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Bless this pet

Church leaders bestow blessings on the four-legged

PHOTO COURTESY NANCY CONNER - Barbara Topham shields Jessica Coughlin and her rabbit, Cali, as Pastor Rory T. Scott bestows blessings on the animal at Bethany Lutheran Church March 15. The pet blessing service was the first, but not the last for the church.

Animals have held a place in religious history for centuries, but a less-practiced tradition has four-legged creatures at the forefront of some ceremonies.

Bethany Lutheran Church recently held its first pet blessing ceremony last month. The ceremony was planned for the summer, but Pastor Rory T. Scott said congregation members pressed to have one sooner, and he obliged.

On Sunday, March 15, he found himself offering blessings to dogs, a rabbit and a turtle. The ceremony was also a time for pet owners to remember the animals they cherished that died.

“Most of the message had to do with pets and their relationship, or being a gift of God to us and deserving to be treated just as well as family members,” Scott said. His congregation is planning another animal blessing service this summer.

Bethany Lutheran isn’t the only church to embrace the idea.

Father Shayo Antipas of St. Wenceslaus Catholic Church in Scappoose said that while his church hasn’t done a pet blessing service yet, he’s seen it at member churches and is considering the idea for St. Wenceslaus, in response to requests from congregation members.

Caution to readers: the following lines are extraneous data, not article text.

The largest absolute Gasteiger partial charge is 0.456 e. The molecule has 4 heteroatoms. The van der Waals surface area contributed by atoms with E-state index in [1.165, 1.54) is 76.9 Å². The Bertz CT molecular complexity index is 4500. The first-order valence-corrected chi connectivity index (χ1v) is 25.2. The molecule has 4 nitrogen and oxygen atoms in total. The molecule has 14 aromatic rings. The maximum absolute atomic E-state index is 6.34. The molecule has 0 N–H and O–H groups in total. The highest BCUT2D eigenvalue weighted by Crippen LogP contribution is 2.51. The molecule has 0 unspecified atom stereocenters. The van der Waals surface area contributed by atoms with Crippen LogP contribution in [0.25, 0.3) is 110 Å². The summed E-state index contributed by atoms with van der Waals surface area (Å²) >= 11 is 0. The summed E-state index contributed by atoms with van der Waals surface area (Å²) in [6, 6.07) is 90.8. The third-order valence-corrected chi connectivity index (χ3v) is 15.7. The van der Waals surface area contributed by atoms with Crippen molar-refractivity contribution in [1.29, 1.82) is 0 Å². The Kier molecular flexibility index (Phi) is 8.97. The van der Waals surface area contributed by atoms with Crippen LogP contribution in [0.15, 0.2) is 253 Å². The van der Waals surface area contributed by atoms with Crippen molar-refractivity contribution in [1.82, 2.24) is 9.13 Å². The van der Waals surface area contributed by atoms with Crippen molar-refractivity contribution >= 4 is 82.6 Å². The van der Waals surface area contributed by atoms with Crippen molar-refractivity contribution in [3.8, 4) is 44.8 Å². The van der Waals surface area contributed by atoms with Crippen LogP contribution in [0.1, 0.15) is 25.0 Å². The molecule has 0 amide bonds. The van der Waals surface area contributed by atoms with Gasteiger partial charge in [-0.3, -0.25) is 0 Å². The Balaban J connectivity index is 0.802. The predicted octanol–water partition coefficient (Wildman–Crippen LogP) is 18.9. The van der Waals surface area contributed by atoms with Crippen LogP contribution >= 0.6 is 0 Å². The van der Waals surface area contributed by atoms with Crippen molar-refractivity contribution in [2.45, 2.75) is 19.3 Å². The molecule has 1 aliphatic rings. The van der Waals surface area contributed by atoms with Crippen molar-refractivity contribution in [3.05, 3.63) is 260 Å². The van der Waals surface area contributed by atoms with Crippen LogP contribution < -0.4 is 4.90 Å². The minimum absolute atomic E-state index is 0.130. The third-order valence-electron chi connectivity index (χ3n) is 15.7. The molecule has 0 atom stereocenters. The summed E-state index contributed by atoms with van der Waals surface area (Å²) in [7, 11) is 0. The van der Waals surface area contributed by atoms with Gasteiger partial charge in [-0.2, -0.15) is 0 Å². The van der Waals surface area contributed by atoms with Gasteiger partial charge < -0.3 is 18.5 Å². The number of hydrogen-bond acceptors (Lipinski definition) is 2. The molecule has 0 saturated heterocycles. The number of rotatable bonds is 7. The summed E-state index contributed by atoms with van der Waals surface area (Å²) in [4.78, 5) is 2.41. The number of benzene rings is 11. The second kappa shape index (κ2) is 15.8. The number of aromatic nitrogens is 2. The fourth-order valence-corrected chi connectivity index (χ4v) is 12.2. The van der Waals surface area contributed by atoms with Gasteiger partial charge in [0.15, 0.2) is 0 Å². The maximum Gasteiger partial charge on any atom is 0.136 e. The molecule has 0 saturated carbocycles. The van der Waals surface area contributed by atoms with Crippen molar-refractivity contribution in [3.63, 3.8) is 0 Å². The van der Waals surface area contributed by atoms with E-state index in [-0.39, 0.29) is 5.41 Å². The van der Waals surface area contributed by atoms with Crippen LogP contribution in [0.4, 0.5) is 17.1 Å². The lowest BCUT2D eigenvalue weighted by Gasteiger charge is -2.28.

Antipas said the practice has roots in the Catholic church.

“For us, we don’t do it, but there is a tradition,” he said. Antipas, a native of Tanzania, said it’s not uncommon to bless cows, goats, sheep, and other hoofed animals in his east African country. St. Wenceslaus members may consider offering pet blessings in the near future.

The process involves sprinkling holy water on the animals in a ceremony, to acknowledge their place in God’s kingdom and ask for their well-being and multiplication.

“We are superior to all animals,” Antipas said. “When God created the world and all the animals, we were [supposed to] look after them.”

COURTNEY VAUGHN - A statue of St. Francis of Assisi sits in the grass courtyard outside St. Wenceslaus Catholic Church in Scappoose. St. Francis is considered the patron saint of animals and the environment.

The Catholic church on Old Portland Road may be named after a Bohemian duke remembered for maintaining his faith despite political unrest and familial rifts, but one of the property’s most notable features is a statue of St. Francis of Assisi.

St. Francis of Assisi is considered the patron saint of animals. His likeness is featured in the courtyard outside the church, with a bird perched in his hands.

The saint’s affinity for animals struck a chord with Lise Wenker, the church’s office manager, at a young age.

“When our children get confirmed, they pick a patron saint,” she explained. “I picked St. Francis of Assisi. He’s the patron saint of pets and the environment.”

She said each year for Lent, she was encouraged to refrain from an activity or take part in something to honor her patron saint. The tradition has stuck with her 43 years later.

This year for Lent, Wenker said she’s helping foster an 8-year-old mustang horse and assist its owner in training and caring for it.

Wenker said it’s no surprise that people of faith are requesting pet blessings. She’s an advocate for it herself.

“People in Columbia County love animals,” she said.